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K-State Research and Extension
123 Umberger Hall
Manhattan, KS 66506-3401

August 1, 2023

The Community Health Corner

Submitted by Stephanie Gutierrez


The National Extension Framework for Health Equity and Well-being recommends using community development strategies along with health literacy programs to ensure that everyone has a fair and just opportunity to be as healthy as possible. The following resources help us improve well-being for all and achieve Healthy Kansas 2030 and Healthy People 2030 objectives.

Protect Yourself and Your Family from Mosquito Bites this Summer: Mosquitoes are common, flying insects that live in most parts of the world. There are over 3,700 known types of mosquitoes that can be found worldwide. Not all mosquitoes bite people or animals; however, some do, and bite reactions can include itching and swelling. Some mosquitoes can also be vectors that spread pathogens such as viruses and parasites to people and animals. Visit the CDC’s Mosquito Toolkit for ways to prevent mosquito bites and illnesses.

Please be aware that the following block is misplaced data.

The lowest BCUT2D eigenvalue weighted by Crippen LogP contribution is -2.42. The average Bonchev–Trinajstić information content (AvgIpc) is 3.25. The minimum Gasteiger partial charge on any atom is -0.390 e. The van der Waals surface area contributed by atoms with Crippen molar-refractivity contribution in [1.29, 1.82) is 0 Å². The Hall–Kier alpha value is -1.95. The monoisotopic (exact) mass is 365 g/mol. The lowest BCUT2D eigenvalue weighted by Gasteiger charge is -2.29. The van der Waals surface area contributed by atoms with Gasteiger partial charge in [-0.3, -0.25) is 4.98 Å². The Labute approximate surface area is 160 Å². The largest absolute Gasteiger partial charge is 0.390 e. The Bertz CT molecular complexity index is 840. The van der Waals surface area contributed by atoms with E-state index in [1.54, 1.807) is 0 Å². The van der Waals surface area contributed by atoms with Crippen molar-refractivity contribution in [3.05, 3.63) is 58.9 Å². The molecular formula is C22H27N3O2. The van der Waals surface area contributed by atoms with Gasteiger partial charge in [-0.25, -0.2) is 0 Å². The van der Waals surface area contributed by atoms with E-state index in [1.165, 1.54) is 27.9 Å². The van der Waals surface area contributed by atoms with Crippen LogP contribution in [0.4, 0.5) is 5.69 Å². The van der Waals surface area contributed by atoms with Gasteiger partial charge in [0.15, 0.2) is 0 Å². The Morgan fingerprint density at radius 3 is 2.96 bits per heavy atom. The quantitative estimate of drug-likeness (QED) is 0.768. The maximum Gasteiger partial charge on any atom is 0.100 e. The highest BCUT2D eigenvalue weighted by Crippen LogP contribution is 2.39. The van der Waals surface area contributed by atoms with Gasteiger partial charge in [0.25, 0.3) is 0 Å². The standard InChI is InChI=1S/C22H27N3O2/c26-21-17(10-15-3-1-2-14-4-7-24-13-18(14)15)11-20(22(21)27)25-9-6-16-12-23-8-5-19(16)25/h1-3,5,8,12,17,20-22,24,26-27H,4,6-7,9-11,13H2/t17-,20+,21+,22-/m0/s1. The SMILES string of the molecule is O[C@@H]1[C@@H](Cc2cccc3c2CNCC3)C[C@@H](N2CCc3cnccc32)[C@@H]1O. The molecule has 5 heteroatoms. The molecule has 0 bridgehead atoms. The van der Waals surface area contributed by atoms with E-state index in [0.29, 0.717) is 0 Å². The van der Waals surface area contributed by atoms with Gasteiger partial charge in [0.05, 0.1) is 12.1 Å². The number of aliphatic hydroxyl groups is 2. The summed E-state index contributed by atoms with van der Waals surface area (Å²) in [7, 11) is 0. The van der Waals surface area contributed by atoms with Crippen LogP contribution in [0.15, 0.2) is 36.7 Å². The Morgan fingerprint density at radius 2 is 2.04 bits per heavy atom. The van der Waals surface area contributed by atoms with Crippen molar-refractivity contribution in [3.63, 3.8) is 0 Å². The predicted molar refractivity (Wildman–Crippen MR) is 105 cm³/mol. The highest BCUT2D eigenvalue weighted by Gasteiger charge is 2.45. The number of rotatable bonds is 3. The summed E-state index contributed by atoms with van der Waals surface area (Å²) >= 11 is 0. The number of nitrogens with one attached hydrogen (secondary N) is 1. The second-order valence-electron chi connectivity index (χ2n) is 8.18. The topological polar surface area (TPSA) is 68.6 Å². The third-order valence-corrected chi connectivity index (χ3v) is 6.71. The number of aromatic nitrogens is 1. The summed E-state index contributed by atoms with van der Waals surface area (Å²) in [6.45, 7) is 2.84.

National Immunization Awareness Month: August is National Immunization Awareness Month (NIAM). Throughout this month, encourage those in your community to catch up on routine vaccinations by sharing the importance of following recommended immunization schedules throughout the lifetime. Visit the Immunize Kansas Coalition website for tools and resources such as social media toolkits, learning modules and vaccination schedules.

Tick Bite-Associated Meat Allergy: Alpha-gal syndrome (AGS), also known as the red-meat allergy or the tick bite meat allergy. It is an emerging and potentially life-threatening allergic condition associated with tick bites. Evidence suggests that AGS is primarily associated with the bite of a lone star tick in the United States, but other kinds of ticks have not been ruled out. The CDC reports that between 2010 and 2022, there were more than 110,000 suspected cases of alpha-gal syndrome identified, with most occurring in the South, East, and Central United States. Please visit the CDC’s website to learn more about AGS, other tickborne diseases, and tick bite prevention.

For more information, contact Elaine Johannes, ejohanne@ksu.edu; and Stephanie Gutierrez, smgutier@k-state.edu.